Neurodivergent assessments may be one step closer to being accessible for all New Zealanders after the work of one former Clyde woman.
University of Otago student Jas Mcintosh presented her petition to Parliament last month, calling for neurodiversity assessments to be made more available and affordable.
Neurodivergent is a term used to describe neurological differences in the human brain.
It can cover conditions such as dyslexia, dyscalculia (difficulty with maths), attention deficit hyperactivity disorder (ADHD) and autism spectrum disorder (ASD).
The petition was formally received by Dunedin MP David Clark. Several other MPs from across the political spectrum were present.
Ms Mcintosh was diagnosed with ADHD and ASD in 2021 after a long struggle with mental health.
She said a lack of understanding about neurodiversity within the medical field was almost fatal.
‘‘My ADHD and autism diagnosis was missed and this almost cost my life,’’ Ms Mcintosh said.
She had ‘‘lost all hope’’ and had attempted suicide several times.
‘‘I was fully engaged in getting well but it always felt like I was missing something.
‘‘Everything was so incredibly difficult and I didn’t understand why.’’
She said it took months to find a medical professional who was taking patients and a further eight-month wait for an appointment.
‘‘My diagnosis was completely life-saving and lifechanging.’’
After receiving her diagnosis, she began to speak out about her experience and found she was far from alone.
‘‘In fact, I was one of the lucky ones,’’ she said.
Everyone deserved to receive appropriate and affordable healthcare and neurodiversity was not an exception.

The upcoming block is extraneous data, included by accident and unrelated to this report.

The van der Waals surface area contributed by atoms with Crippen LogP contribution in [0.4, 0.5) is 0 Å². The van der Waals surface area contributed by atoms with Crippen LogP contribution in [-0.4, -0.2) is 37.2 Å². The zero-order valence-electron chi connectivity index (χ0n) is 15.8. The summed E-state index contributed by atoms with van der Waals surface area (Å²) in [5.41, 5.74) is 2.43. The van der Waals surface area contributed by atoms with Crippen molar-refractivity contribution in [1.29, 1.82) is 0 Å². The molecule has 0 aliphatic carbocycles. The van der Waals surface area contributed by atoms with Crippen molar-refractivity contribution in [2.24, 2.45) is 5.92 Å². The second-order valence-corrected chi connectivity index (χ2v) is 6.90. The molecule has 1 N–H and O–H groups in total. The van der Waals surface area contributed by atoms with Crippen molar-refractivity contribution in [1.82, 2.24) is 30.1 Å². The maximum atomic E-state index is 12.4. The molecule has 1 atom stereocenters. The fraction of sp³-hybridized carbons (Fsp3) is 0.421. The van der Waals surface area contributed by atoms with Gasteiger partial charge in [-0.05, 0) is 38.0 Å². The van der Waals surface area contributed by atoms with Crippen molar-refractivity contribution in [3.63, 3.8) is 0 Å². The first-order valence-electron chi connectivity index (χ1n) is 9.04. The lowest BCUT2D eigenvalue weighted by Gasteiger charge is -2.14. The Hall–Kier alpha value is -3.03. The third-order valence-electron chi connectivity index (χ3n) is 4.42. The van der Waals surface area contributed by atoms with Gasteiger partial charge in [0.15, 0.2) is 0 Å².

She hoped her petition would help develop a direct public health system to diagnose neurodiverse people.
A possible pathway was a special accreditation for GPs, who could then diagnose and prescribe for neurodivergent people, with a similar funding model to the existing GP service.
At present, only psychiatrists or paediatricians can prescribe medication to treat neurodivergent conditions.
Ms Mcintosh said that while petitions similar to hers had been submitted to parliament previously, they did not address the worker shortages in the mental health sector.
‘‘I’ve tried to come up with ways that are . . .not as expensive, but also have quite a decent impact.’’
Small changes, like being able to request three months’ medication at a time, rather than a single month of medication, made a difference, she said.
‘‘Little steps towards things that are going to work rather than looking at massive overhauls which are [not realistic].’’
Ms Mcintosh said the response from the public had been overwhelmingly positive.
‘‘There have been so many people messaging or talking to me in public and thanking me for doing work in this area.’’
Some parents she had spoken to were hesitant to tell their neurodiverse child about their diagnosis or were reluctant to seek diagnosis for their child, Ms Mcintosh said.
‘‘I spoke to a lot of parents . . . who know . . .there might be something to point towards neurodiversity but they often don’t want to tell them or get them assessed because they’ll have a label.
‘‘[A label] also provides community as well . . .and an extra sense of understanding of who they are.’’
The petition will be considered by a select committee after Parliament resumes following the general election.
This will include a presentation by Ms Mcintosh and oral submissions.